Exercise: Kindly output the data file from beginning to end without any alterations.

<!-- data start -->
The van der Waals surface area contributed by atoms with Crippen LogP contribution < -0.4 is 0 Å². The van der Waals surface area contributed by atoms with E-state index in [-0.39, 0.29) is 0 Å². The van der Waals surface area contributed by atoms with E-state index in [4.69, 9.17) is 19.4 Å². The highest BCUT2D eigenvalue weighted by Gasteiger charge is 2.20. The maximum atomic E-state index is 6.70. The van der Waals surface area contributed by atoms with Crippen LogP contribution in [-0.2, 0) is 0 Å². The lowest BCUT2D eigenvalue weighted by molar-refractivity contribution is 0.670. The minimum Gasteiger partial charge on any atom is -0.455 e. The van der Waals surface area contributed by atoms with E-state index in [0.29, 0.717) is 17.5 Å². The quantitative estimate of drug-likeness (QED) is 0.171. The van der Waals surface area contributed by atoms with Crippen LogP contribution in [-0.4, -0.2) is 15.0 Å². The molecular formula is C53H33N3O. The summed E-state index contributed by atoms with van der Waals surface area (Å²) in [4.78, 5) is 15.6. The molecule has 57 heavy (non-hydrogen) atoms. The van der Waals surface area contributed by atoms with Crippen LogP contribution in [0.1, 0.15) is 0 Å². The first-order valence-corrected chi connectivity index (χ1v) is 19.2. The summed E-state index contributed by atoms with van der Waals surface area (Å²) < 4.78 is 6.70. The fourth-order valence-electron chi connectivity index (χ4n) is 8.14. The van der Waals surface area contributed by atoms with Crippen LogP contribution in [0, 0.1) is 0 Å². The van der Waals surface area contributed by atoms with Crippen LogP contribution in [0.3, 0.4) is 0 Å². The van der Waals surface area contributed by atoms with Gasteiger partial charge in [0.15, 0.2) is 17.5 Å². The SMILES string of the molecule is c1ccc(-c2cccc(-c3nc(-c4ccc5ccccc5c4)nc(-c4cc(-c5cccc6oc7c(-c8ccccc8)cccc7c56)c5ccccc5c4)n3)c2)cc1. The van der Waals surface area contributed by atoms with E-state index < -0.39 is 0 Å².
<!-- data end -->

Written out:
The van der Waals surface area contributed by atoms with Crippen LogP contribution < -0.4 is 0 Å². The van der Waals surface area contributed by atoms with E-state index in [-0.39, 0.29) is 0 Å². The van der Waals surface area contributed by atoms with E-state index in [4.69, 9.17) is 19.4 Å². The highest BCUT2D eigenvalue weighted by Gasteiger charge is 2.20. The maximum atomic E-state index is 6.70. The van der Waals surface area contributed by atoms with Crippen LogP contribution in [-0.2, 0) is 0 Å². The lowest BCUT2D eigenvalue weighted by molar-refractivity contribution is 0.670. The minimum Gasteiger partial charge on any atom is -0.455 e. The van der Waals surface area contributed by atoms with E-state index in [0.29, 0.717) is 17.5 Å². The quantitative estimate of drug-likeness (QED) is 0.171. The van der Waals surface area contributed by atoms with Crippen LogP contribution in [-0.4, -0.2) is 15.0 Å². The molecular formula is C53H33N3O. The summed E-state index contributed by atoms with van der Waals surface area (Å²) in [4.78, 5) is 15.6. The molecule has 57 heavy (non-hydrogen) atoms. The van der Waals surface area contributed by atoms with Crippen LogP contribution in [0.1, 0.15) is 0 Å². The first-order valence-corrected chi connectivity index (χ1v) is 19.2. The summed E-state index contributed by atoms with van der Waals surface area (Å²) < 4.78 is 6.70. The fourth-order valence-electron chi connectivity index (χ4n) is 8.14. The van der Waals surface area contributed by atoms with Crippen LogP contribution in [0, 0.1) is 0 Å². The van der Waals surface area contributed by atoms with Crippen LogP contribution in [0.3, 0.4) is 0 Å². The van der Waals surface area contributed by atoms with Gasteiger partial charge in [0.15, 0.2) is 17.5 Å². The SMILES string of the molecule is c1ccc(-c2cccc(-c3nc(-c4ccc5ccccc5c4)nc(-c4cc(-c5cccc6oc7c(-c8ccccc8)cccc7c56)c5ccccc5c4)n3)c2)cc1. The van der Waals surface area contributed by atoms with E-state index < -0.39 is 0 Å².